Peacehaven Gateway Cafe, Shortlisted Building, UK, Architecture, News, Images
Peacehaven Gateway Cafe
Shortlisted for the Leisure Category – design by Kaner Olette Architects
26 Jun 2015
Peacehaven Gateway Cafe
Design: Kaner Olette Architects
Location: Peacehaven BN10 8RJ, UK
Gateway Cafe Shortlisted for Prestigious Award
Kaner Olette, the RIBA chartered Architects behind the Gateway Interpretation Cafe at the Big Park, have been shortlisted for the AJ Retrofit awards 2015.
The award was created by The Architects’ Journal to recognise and reward “achievements in design, engineering and construction”. Kaner Olette Architects have been shortlisted for the leisure category for their design to convert a former parks workshop into a cafe and archaeological interpretation centre. This award seeks to reward the “ best work and the brightest thinking” and previous winners have included the Ditchling Museum of Arts and Crafts and Brighton University.
The Gateway Cafe building was originally built in 1979 to house a council maintenance depot. Features included an asbestos roof, brick walls and unattractive security fencing. On a modest budget the project was a challenge but Architect Mike Kaner is a keen advocate of retrofitting within Architecture and explains that “The benefits of re-using the existing structure reduces the requirement for demolitions, taking material to landfill as well as the cost and carbon footprint of new materials.Coupled to this the capital costs are kept down. We also like the idea of working within the constraints of re-using buildings and the transformation that can be achieved.” By re using the original footprint of the building disturbance of the important site archaeology was also avoided. The transformation is incredible. The roof was replaced with recyclable zinc and the exterior walls insulated and clad with sweet chestnut which suits the coastal environment.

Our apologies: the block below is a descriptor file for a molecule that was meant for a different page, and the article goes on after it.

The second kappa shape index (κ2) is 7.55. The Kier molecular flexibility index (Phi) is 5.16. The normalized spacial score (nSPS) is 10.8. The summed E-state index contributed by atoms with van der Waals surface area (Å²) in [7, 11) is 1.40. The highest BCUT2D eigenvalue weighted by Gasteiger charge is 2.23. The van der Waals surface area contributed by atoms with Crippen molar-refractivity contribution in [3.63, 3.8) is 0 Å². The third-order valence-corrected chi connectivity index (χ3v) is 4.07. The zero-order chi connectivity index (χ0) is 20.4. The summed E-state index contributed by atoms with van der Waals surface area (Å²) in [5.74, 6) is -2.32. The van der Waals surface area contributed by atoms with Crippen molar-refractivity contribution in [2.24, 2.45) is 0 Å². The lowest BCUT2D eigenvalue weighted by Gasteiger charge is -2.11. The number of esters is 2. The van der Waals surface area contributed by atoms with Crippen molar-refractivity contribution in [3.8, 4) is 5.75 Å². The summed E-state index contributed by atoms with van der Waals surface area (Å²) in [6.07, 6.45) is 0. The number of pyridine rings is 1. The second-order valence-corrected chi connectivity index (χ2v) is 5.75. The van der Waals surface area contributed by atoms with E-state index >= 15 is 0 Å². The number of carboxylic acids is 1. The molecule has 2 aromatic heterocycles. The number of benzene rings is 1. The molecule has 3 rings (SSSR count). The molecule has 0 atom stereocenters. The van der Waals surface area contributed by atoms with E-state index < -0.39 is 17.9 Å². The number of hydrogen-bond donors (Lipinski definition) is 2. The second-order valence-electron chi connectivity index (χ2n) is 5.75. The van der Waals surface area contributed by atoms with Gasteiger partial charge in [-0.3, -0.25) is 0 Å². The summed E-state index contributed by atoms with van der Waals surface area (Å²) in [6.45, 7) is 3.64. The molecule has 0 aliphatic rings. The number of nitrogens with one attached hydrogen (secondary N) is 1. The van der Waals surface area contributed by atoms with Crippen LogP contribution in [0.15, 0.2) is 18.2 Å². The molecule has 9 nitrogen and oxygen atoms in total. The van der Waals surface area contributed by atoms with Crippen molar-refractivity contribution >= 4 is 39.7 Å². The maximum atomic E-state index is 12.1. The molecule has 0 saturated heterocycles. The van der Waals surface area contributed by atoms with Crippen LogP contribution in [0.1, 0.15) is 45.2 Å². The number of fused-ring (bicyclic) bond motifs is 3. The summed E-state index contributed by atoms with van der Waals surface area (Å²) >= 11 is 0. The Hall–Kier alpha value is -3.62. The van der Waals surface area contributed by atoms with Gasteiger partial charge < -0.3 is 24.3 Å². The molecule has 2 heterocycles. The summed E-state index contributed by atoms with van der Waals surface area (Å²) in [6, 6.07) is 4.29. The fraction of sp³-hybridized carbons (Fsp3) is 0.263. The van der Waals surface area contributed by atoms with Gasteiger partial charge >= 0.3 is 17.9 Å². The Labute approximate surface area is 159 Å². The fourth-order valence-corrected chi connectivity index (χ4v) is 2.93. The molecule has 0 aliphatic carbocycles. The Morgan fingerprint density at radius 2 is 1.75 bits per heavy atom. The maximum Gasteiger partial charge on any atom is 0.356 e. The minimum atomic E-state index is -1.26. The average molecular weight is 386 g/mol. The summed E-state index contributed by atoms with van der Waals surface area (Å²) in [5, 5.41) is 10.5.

Kaner Olette believe that “ people’s lives can be enhanced through inspirational design and a close relationship with the environment.” With this in mind, the Gateway Interpretation Cafe not only contains carbon reducing features (a wood pellet stove produces hot water and heating and solar panels on the roof produce hot water and electricity) it is also aesthetically pleasing with its framed view of the South Downs National Park and ‘contemporary vernacular’. It really is a great asset, not only to the Big Park but for the local community as a whole.